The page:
Best shower head: Kohler Forte Shower Head (starting at $74.44; amazon.com)
Hands down, the Kohler Forte Shower Head provides the best overall shower experience, offering three distinct settings. Backstory: Lots of shower heads out there feature myriad “settings” that, when tested, are pretty much indecipherable. The Forte’s three sprays, however, are each incredibly different and equally successful. There’s the drenching, full-coverage rain shower, the pulsating massage and the “silk spray” setting that is basically a super-dense mist. The Forte manages to achieve all of this while using only 1.75 gallons per minute (GPM), making it a great option for those looking to conserve water.
Best humidifier: TaoTronics Cool Mist Humidifier (starting at $49.99; amazon.com)
The TaoTronics Cool Mist Humidifier ramped up the humidity in a room in about an hour, which was quicker than most of the options we tested. More importantly, though, it sustained those humidity levels over the longest period of time — 24 hours, to be exact. The levels were easy to check with the built-in reader (and we cross-checked that reading with an external reader to confirm accuracy). We also loved how easy this humidifier was to clean, and the nighttime mode for the LED reader eliminated any bright lights in the bedroom.
Best TV: TCL 6-Series (starting at $579.99; bestbuy.com)
With models starting at $599.99 for a 55-inch, the TCL 6-Series might give you reverse sticker shock considering everything you get for that relatively small price tag. But can a 4K smart TV with so many specification standards really deliver a good picture for $500? The short answer: a resounding yes. The TCL 6-Series produces a vibrant picture with flexible customization options and handles both HDR and Dolby Vision, optimization standards that improve the content you’re watching by adding depth to details and expanding the color spectrum.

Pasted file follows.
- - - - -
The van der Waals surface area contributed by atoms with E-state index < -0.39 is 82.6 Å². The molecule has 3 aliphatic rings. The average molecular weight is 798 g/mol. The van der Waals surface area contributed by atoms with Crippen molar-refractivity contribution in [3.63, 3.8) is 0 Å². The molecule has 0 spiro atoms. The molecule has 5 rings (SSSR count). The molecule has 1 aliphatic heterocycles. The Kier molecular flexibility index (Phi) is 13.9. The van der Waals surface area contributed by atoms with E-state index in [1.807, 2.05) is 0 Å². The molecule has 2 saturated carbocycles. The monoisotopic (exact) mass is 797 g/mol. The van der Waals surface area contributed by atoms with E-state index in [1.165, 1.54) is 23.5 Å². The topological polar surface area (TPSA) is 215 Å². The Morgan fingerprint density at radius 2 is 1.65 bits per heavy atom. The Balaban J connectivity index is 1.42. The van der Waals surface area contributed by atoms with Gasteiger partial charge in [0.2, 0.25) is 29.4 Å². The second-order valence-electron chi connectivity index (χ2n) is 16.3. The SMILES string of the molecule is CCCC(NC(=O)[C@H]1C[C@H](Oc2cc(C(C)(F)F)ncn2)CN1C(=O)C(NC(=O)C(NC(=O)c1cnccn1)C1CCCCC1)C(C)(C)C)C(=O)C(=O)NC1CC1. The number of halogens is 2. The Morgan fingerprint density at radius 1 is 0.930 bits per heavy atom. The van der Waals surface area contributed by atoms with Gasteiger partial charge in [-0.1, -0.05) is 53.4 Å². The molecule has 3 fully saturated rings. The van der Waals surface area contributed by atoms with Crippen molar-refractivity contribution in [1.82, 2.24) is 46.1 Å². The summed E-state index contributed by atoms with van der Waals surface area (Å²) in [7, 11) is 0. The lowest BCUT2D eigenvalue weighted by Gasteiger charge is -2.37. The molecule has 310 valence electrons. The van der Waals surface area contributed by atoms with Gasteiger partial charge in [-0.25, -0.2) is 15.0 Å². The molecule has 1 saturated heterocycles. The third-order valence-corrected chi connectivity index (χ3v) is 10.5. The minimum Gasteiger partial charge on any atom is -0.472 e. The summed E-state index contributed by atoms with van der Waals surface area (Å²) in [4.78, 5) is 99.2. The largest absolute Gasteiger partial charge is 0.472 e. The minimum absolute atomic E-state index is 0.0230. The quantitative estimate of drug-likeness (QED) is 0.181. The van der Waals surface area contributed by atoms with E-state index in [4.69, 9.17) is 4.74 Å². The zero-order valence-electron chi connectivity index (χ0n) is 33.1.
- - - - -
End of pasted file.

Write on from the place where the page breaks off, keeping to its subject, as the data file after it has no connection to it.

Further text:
Best streaming device: Roku Ultra ($99.99; amazon.com)
Roku recently updated its Ultra streaming box and the 2020 version is faster, thanks to a new quad-core processor. The newest Ultra retains all of the features we loved and enjoyed about the 2019 model, like almost zero lag time between waking it up and streaming content, leading to a hiccup-free streaming experience. On top of that, the Roku Ultra can upscale content to deliver the best picture possible on your TV — even on older-model TVs that don’t offer the latest and greatest picture quality — and supports everything from HD to 4K.
Best carry-on luggage: Away Carry-On ($225; away.com)
The Away Carry-On scored high marks across all our tests and has the best combination of features for the average traveler. Compared with higher-end brands like Rimowa, which retail for hundreds more, you’re getting the same durable materials, an excellent internal compression system and eye-catching style. Add in smart charging capabilities and a lifetime warranty, and this was the bag to beat.
Best portable charger: Anker PowerCore 13000 (starting at $31.99; amazon.com)
The Anker PowerCore 13000 shone most was in terms of charging capacity. It boasts 13,000 mAh (maH is a measure of how much power a device puts out over time), which is enough to fully charge an iPhone 11 two and a half times. Plus, it has two fast-charging USB Type-A ports so you can juice a pair of devices simultaneously. While not at the peak in terms of charging capacity, at just $31.99, it’s a serious bargain for so many mAhs.
Trump’s misleading tweet about changing your vote, briefly explained